Ben Orlove on the Anthropology of Climate Change and Glacier Retreat
Ben Orlove, an anthropologist, has conducted field work in the Peruvian Andes, East Africa, the Italian Alps and Aboriginal Australia. His early work focused on agriculture, fisheries and rangelands. More recently he has studied climate change and glacier retreat, with an emphasis on water, natural hazards and the loss of iconic landscapes. In addition to his numerous academic articles and books, his publications include a memoir and a book of travel writing.
Orlove is a co-director of the Center for Research on Environmental Decisions and the Master’s Program in Climate and Society, and a senior research scientist at the International Research Institute for Climate and Society.
What got you interested in studying glaciers?
There are three things that I find fascinating about glaciers. One is that they’re distributed worldwide in both developed and developing countries. So you can see how a specific climate change impact affects rich areas and poor areas. It can be interesting to compare them, because poor areas are often more vulnerable, so we can see specifically what the consequences of vulnerability are—and what kinds of solutions are effective in which area.
Second is that the linkage of glacier retreat to climate change is very direct. We’re conscious of the importance of sea level rise, but there are many human activities beside greenhouse gas emissions that contribute to sea level rise. However, glacier retreat is due almost exclusively to global warming, and global warming is primarily due to greenhouse gases. So you can connect the dots from greenhouse gases to warming to glacier retreats in a direct way.
And the third thing is that glacier loss impacts communities in many ways. Some impacts—such as a reduction in irrigation water or an increased threat of certain natural hazards—are directly measurable. But some of them are more cultural and therefore harder to measure: the sense that glaciers have an aesthetic or even spiritual value for many people, and can serve as a source of identity for mountain communities. These impacts are seen in different ways by different groups but they all stem directly from climate change.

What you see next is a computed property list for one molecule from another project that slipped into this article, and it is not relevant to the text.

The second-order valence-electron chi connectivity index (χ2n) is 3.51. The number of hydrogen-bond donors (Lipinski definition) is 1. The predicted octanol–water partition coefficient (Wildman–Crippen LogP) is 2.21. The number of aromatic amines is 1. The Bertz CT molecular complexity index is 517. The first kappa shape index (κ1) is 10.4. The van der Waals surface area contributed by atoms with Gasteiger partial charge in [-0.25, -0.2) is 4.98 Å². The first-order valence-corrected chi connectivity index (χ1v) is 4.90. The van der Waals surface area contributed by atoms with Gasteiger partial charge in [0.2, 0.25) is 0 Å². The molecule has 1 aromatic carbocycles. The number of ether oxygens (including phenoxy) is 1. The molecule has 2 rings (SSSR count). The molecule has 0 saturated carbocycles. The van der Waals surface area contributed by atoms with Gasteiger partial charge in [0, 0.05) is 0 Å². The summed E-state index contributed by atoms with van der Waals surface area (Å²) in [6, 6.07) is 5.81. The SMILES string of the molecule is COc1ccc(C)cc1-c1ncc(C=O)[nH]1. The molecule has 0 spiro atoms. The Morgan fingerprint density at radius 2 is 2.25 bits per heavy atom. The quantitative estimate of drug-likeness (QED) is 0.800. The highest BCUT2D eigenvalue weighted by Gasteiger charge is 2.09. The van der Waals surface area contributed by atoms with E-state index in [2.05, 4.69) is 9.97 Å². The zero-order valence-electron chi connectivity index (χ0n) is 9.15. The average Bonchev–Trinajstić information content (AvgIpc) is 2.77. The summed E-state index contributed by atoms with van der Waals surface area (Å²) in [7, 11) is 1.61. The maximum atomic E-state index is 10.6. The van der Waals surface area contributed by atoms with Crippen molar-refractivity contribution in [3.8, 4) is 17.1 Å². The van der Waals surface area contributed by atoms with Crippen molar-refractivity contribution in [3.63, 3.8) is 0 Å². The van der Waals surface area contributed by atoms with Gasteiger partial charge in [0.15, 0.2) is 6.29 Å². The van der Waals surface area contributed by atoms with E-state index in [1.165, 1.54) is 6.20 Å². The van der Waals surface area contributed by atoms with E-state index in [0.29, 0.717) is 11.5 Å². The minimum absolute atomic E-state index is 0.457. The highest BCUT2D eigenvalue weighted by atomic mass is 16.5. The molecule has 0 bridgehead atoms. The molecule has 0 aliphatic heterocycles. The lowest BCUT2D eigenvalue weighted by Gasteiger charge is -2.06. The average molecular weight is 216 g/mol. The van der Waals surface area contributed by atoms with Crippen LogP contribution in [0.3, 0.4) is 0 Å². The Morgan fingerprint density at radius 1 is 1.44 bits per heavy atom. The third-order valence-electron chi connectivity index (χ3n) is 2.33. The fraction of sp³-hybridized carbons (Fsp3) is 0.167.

Why is it important to bring an anthropological dimension to the science of climate change and glacial retreat?
I think it’s important to bring a human dimension to the study of climate change. It’s people who caused climate change, people who suffer from climate change, and people who will fix climate change. Anthropologists bring an awareness of culture to these issues, which is important because people understand the world through their cultural lenses. Anthropologists also bring an awareness of social context. Though individuals make decisions and take actions, they do so in the context of the other people with whom they have certain shared ideas and relationships.
So, if you can understand the cultural meanings and the social context, you can better understand what people will and won’t do. Anthropology, through its broad, comparative understanding of different cultures, offers a perspective that I think is not always present in other social sciences such as economics, psychology or political science.
Can you give an example of some communities that are already having to adapt to climate change?
I published a paper last month [“Framing climate change in frontline communities“] which examines three mountain communities: one in the Peruvian Andes, one in the Italian Alps and a third in the North Cascades of Washington. They’re all facing glacier retreat due to climate change, and they’re all responding.
I think it’s important to bring a human dimension to the study of climate change. It’s people who caused climate change, people who suffer from climate change, and people who will fix climate change.
Tourism has been an important source of income in Washington State—especially since the decline of the forest extraction industry and the lumber mills—and a key element for tourism are the glaciers. The glaciers bring hikers and ice climbers and even support skiing in the summer. However, these days there is generally less ice. So communities have been developing a large number of non-ice based tourist activities. There’s a Heritage Festival with chainsaw and axe-throwing competitions, there’s an eagle watching event, and even a ghost walk around Halloween. So they’re adapting to the loss of ice by substituting other activities in the tourism sector.
The community in the Italian Alps consists mainly of German speakers whose territory shifted to Italy from Austria right after World War I. Small hydropower plants have supplied the people there with steady and inexpensive electricity for almost a century—an enterprise the locals take pride in. But with less runoff from the glaciers, the water isn’t as reliable. They also have problems with occasional floods that carry a great deal of sediment, which is very destructive to the power turbines. So they’ve shifted to wood. Wood can be burned to run steam turbines, generating electricity and also providing district heating. So when faced with a threat to the glacier energy sector they found a substitute.